Irish Police Films
The New York Times,
October 26, 2006
Re: "Begorrah! Irish Cops, Yet Again" by Dan Barry,
though he bemoans the ubiquity of the brawling Irish cop in popular entertainment,
Mr. Barry owes Tinseltown a debt of thanks.
As stereotypes go,
this one is as complex as it is ruggedly benign.
Hollywood hasn't created a billion dollar industry dedicated to churning out
Celtic Godfathers, Goodfellas or Sopranos.
Nor is the intelligentsia enamored of gangsters
or corrupt political figures whose families hail from County Cork.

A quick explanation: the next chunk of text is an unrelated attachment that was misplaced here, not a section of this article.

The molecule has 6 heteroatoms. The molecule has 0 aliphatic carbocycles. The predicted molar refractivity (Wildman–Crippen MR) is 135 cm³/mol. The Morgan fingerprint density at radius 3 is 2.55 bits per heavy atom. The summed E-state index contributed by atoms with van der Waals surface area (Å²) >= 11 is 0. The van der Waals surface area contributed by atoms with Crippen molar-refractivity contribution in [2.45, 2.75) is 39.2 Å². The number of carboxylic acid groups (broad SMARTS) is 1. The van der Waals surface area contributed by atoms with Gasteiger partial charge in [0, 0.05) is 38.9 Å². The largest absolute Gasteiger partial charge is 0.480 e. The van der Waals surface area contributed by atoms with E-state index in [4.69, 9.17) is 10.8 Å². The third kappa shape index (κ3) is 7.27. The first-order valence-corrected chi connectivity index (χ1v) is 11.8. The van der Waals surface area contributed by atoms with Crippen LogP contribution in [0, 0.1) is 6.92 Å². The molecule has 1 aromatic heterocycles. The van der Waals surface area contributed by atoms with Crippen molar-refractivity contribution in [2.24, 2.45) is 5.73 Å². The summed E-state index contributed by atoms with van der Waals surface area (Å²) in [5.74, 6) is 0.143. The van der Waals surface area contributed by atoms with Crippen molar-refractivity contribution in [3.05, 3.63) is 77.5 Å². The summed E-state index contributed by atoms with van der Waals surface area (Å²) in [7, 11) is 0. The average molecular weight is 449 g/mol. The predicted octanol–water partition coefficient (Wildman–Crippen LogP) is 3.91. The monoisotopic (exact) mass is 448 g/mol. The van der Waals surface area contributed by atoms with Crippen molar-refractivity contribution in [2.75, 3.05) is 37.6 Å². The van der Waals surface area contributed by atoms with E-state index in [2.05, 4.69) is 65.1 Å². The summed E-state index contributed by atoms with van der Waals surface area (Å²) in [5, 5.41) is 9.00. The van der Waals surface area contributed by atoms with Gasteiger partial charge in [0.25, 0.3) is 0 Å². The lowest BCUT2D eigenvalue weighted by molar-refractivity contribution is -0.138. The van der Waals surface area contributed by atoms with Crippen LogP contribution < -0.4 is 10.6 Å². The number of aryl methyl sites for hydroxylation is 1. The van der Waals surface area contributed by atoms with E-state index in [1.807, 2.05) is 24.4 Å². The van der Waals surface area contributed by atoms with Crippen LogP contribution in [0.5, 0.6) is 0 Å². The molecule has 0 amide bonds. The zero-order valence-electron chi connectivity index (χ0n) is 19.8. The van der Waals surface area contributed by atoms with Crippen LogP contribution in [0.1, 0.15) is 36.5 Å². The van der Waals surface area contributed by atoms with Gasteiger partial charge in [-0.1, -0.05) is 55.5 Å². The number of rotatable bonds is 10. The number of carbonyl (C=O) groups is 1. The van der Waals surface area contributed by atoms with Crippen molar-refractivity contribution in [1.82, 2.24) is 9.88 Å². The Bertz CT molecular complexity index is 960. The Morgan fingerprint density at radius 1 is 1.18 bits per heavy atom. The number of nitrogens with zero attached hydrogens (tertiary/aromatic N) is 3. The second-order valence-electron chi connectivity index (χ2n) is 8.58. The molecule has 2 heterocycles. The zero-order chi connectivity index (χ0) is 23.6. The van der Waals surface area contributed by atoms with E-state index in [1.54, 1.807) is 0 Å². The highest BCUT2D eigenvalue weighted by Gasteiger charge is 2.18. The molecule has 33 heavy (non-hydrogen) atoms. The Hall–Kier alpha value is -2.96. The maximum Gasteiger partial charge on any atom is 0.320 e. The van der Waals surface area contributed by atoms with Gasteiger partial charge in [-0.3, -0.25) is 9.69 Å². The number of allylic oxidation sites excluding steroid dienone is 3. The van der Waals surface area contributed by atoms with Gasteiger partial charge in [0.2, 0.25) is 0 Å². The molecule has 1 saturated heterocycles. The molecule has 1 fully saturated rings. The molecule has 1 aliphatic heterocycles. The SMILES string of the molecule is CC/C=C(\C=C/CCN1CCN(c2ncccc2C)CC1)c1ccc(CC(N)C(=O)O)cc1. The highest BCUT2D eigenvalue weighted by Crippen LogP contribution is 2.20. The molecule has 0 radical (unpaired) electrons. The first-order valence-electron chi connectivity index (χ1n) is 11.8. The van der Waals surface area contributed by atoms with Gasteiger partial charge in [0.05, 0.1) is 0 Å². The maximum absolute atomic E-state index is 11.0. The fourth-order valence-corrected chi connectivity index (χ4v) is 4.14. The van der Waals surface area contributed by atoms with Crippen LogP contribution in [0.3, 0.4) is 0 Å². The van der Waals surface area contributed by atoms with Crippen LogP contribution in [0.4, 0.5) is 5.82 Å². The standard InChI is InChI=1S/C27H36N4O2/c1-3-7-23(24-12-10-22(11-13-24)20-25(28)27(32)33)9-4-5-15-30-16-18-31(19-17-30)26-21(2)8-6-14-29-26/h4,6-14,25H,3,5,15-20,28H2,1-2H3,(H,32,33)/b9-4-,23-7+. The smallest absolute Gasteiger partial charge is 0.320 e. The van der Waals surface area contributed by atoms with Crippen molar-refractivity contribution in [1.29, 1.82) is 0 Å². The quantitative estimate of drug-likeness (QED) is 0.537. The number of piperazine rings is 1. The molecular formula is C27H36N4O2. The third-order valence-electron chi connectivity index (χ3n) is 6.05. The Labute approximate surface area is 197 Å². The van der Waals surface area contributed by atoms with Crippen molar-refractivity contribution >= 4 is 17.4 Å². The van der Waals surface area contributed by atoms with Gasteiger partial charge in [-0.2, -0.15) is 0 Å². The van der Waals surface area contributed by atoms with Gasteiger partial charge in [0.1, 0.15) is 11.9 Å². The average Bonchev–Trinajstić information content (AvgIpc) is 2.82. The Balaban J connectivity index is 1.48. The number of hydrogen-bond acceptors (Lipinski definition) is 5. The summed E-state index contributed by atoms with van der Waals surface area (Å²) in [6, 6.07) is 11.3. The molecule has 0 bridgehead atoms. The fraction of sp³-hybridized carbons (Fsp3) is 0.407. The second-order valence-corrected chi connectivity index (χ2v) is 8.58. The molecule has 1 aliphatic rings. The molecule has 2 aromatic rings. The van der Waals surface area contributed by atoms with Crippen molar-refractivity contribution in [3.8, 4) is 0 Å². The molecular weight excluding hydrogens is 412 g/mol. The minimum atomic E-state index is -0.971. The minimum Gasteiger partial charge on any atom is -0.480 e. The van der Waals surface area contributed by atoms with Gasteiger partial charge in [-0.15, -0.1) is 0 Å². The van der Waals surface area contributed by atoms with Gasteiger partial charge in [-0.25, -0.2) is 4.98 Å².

For all his surly ways,
the lawman with a brogue remains an iconic figure--the quintessential,
American good guy.
Sean Connery's Jim Malone evinces ethnic disdain toward Italians
in "The Untouchables,"
while Matt Damon's Colin Sullivan--"The Departed's" corrupt Celtic cop--has a field day
skewering Italians in his Boston Irish accent.
Thanks to the persistence of anti-Italian imagery in popular culture,
audiences associate malevolence with those loutish bad guys
whose surnames end in a vowel.
Rosario A. Iaconis